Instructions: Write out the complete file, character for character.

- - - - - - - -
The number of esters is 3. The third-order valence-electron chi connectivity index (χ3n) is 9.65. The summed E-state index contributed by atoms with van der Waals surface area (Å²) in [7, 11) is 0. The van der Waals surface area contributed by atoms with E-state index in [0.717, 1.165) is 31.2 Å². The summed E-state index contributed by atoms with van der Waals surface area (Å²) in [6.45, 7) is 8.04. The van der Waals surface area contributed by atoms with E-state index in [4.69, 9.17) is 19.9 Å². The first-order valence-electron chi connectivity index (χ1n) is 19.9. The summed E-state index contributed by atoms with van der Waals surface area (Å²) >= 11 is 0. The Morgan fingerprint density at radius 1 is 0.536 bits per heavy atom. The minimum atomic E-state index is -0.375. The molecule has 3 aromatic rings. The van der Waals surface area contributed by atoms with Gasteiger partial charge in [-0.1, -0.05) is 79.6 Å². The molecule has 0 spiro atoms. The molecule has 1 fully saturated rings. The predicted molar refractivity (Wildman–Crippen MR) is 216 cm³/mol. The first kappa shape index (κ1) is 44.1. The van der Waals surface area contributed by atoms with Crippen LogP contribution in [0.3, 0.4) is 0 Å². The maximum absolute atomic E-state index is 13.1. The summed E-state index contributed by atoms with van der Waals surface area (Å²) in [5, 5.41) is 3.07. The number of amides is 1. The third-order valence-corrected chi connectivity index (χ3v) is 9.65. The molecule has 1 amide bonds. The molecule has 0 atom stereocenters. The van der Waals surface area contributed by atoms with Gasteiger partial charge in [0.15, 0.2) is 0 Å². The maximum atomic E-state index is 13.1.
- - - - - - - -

The number of esters is 3. The third-order valence-electron chi connectivity index (χ3n) is 9.65. The summed E-state index contributed by atoms with van der Waals surface area (Å²) in [7, 11) is 0. The van der Waals surface area contributed by atoms with E-state index in [0.717, 1.165) is 31.2 Å². The summed E-state index contributed by atoms with van der Waals surface area (Å²) in [6.45, 7) is 8.04. The van der Waals surface area contributed by atoms with E-state index in [4.69, 9.17) is 19.9 Å². The first-order valence-electron chi connectivity index (χ1n) is 19.9. The summed E-state index contributed by atoms with van der Waals surface area (Å²) >= 11 is 0. The Morgan fingerprint density at radius 1 is 0.536 bits per heavy atom. The minimum atomic E-state index is -0.375. The molecule has 3 aromatic rings. The van der Waals surface area contributed by atoms with Gasteiger partial charge in [-0.1, -0.05) is 79.6 Å². The molecule has 0 spiro atoms. The molecule has 1 fully saturated rings. The predicted molar refractivity (Wildman–Crippen MR) is 216 cm³/mol. The first kappa shape index (κ1) is 44.1. The van der Waals surface area contributed by atoms with Crippen LogP contribution in [0.3, 0.4) is 0 Å². The maximum absolute atomic E-state index is 13.1. The summed E-state index contributed by atoms with van der Waals surface area (Å²) in [5, 5.41) is 3.07. The number of amides is 1. The third-order valence-corrected chi connectivity index (χ3v) is 9.65. The molecule has 1 amide bonds. The molecule has 0 atom stereocenters. The van der Waals surface area contributed by atoms with Gasteiger partial charge in [0.15, 0.2) is 0 Å². The maximum atomic E-state index is 13.1.